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In this blog post we introduce Databricks Connect, a new library that allows you to leverage native Apache Spark APIs from any Notebook, IDE, or custom application.


Over the last several years, many custom application connectors have been written for Apache Spark. This includes tools like spark-submit, REST job servers, notebook gateways, and so on. These tools are subject to many limitations, including:

  • They're not one-size-fits-all: many only work with specific IDEs or notebooks.
  • They may require your application to run hosted inside the Spark cluster.
  • You have to integrate with another set of programming interfaces on top of Spark.
  • Library dependencies cannot be changed without restarting the cluster.

Compare this to how you would connect to a SQL database service, which just involves importing a library and connecting to a server:

<span style="color: #ff0000;">import</span> pymysql
conn = pymysql.connect(<connection_conf>)
conn.execute(<span style="color: #ff6600;">"SELECT date, product FROM sales"</span>)</connection_conf>

The equivalent for Spark's structured data APIs would be the following:

<span style="color: #ff0000;">from</span> pyspark.sql <span style="color: #ff0000;">import</span> SparkSession
spark = SparkSession.builder.config(<connection_conf>).getOrCreate()
spark.table(<span style="color: #ff6600;">"sales"</span>).selectExpr(<span style="color: #ff6600;">"date"</span>, <span style="color: #ff6600;">"product"</span>).show()</connection_conf>

However, prior to Databricks Connect, this above snippet would only work with single-machine Spark clusters -- preventing you from easily scaling to multiple machines or to the cloud without extra tools such as spark-submit.

Databricks Connect Client

Databricks Connect completes the Spark connector story by providing a universal Spark client library. This enables you to run Spark jobs from notebook apps (e.g., Jupyter, Zeppelin, CoLab), IDEs (e.g., Eclipse, PyCharm, Intellij, RStudio), and custom Python / Java applications.

What this means is that anywhere you can "import pyspark" or "import org.apache.spark", you can now seamlessly run large-scale jobs against Databricks clusters. As an example, we show a CoLab notebook executing Spark jobs remotely using Databricks Connect. It is important to notice that there is no application-specific integration here---we just installed the databricks-connect library and imported it. We're also reading an S3 dataset from GCP, which is possible since the Spark cluster itself is hosted in an AWS region:

Jobs launched from Databricks Connect run remotely on Databricks clusters to leverage their distributed compute, and can be monitored using the Databricks Spark UI:

Customer Use Cases

More than one hundred customers are actively using Databricks Connect today. Some of the notable use cases include:

Development & CI/CD:

  • Debugging code using local IDEs while interacting with Databricks hosted clusters
  • Testing Spark applications in CI/CD pipelines against production environments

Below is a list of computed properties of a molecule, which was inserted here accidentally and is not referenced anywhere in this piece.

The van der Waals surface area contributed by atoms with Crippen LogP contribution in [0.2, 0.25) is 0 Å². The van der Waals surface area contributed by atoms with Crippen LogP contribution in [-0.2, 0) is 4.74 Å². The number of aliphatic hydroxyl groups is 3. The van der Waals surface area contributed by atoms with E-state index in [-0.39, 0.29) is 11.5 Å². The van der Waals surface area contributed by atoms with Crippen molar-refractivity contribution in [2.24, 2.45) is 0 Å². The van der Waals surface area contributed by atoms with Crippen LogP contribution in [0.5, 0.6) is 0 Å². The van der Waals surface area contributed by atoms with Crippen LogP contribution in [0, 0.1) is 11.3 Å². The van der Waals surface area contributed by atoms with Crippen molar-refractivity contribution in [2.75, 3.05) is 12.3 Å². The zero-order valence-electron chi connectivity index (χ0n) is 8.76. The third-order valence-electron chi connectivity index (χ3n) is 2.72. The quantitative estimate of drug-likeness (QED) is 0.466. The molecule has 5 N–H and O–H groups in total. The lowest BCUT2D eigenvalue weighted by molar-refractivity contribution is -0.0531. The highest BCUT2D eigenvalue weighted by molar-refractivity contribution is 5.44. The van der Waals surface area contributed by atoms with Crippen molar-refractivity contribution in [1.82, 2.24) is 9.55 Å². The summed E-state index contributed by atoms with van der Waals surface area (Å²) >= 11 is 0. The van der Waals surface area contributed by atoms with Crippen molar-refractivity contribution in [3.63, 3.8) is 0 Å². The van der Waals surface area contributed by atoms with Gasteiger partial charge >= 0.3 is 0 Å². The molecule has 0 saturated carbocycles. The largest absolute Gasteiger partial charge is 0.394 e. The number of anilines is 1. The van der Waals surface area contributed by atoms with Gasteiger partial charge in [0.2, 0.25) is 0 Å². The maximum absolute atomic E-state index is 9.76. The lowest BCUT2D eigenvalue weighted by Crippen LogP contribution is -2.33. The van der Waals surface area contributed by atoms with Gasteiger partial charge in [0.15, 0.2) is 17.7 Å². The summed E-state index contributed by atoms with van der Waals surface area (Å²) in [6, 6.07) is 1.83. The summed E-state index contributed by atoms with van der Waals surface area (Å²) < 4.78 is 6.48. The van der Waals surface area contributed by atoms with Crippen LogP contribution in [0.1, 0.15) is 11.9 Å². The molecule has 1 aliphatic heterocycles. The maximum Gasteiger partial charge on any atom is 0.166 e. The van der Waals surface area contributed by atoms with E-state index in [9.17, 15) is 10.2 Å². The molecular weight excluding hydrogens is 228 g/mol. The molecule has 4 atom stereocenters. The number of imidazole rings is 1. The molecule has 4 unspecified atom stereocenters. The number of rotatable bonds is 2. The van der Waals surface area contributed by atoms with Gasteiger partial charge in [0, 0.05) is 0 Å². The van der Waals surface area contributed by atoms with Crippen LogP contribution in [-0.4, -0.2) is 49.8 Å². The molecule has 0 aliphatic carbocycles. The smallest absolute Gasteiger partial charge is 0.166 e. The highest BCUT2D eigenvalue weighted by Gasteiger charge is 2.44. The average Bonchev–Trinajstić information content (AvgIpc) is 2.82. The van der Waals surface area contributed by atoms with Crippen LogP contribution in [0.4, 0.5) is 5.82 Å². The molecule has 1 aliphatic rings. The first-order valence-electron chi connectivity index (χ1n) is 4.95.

Interactive analytics:

  • Many users use Databricks Connect so they can use their preferred shell (e.g., Jupyter, bash) or studio environment (e.g., RStudio) for issuing interactive queries against Databricks clusters

Application development:

  • A large customer in the health-care field has used Databricks Connect to deploy a Python-based microservice that serves interactive user queries. The query service uses the Databricks Connect library to run Spark jobs remotely against several Databricks clusters, serving thousands of queries a day.

How Databricks Connect works

To build a universal client library, we had to satisfy the following requirements:

  1. From the application point of view, the client library should behave exactly like full Spark (i.e., you can use SQL, DataFrames, and so on).
  2. Heavyweight operations such as physical planning and execution must run on the servers in the cloud. Otherwise, the client could incur a lot of overhead reading data over the wide area network if it isn't running co-located with the cluster.

To meet these requirements, when the application uses Spark APIs, the Databricks Connect library runs the planning of the job all the way up to the analysis phase. This enables the Databricks Connect library to behave identically to Spark (requirement 1). When the job is ready to be executed, Databricks Connect sends the logical query plan over to the server, where actual physical execution and IO occurs (requirement 2):

Databricks Connect Infographic

Figure 1. Databricks Connect divides the lifetime of Spark jobs into a client phase, which includes up to logical analysis, and server phase, which performs execution on the remote cluster.

The Databricks Connect client is designed to work well across a variety of use cases. It communicates to the server over REST, making authentication and authorization straightforward through platform API tokens. Sessions are isolated between multiple users for secure, high concurrency sharing of clusters. Results are streamed back in an efficient binary format to enable high-performance. The protocol used is stateless, which means that you can easily build fault-tolerant applications and won't lose work even if the clusters are restarted.


Databricks Connect enters general availability starting with the DBR 5.4 release, and has support for Python, Scala, Java, and R workloads. You can get it from PyPI for all languages with "pip install databricks-connect", and documentation is available here.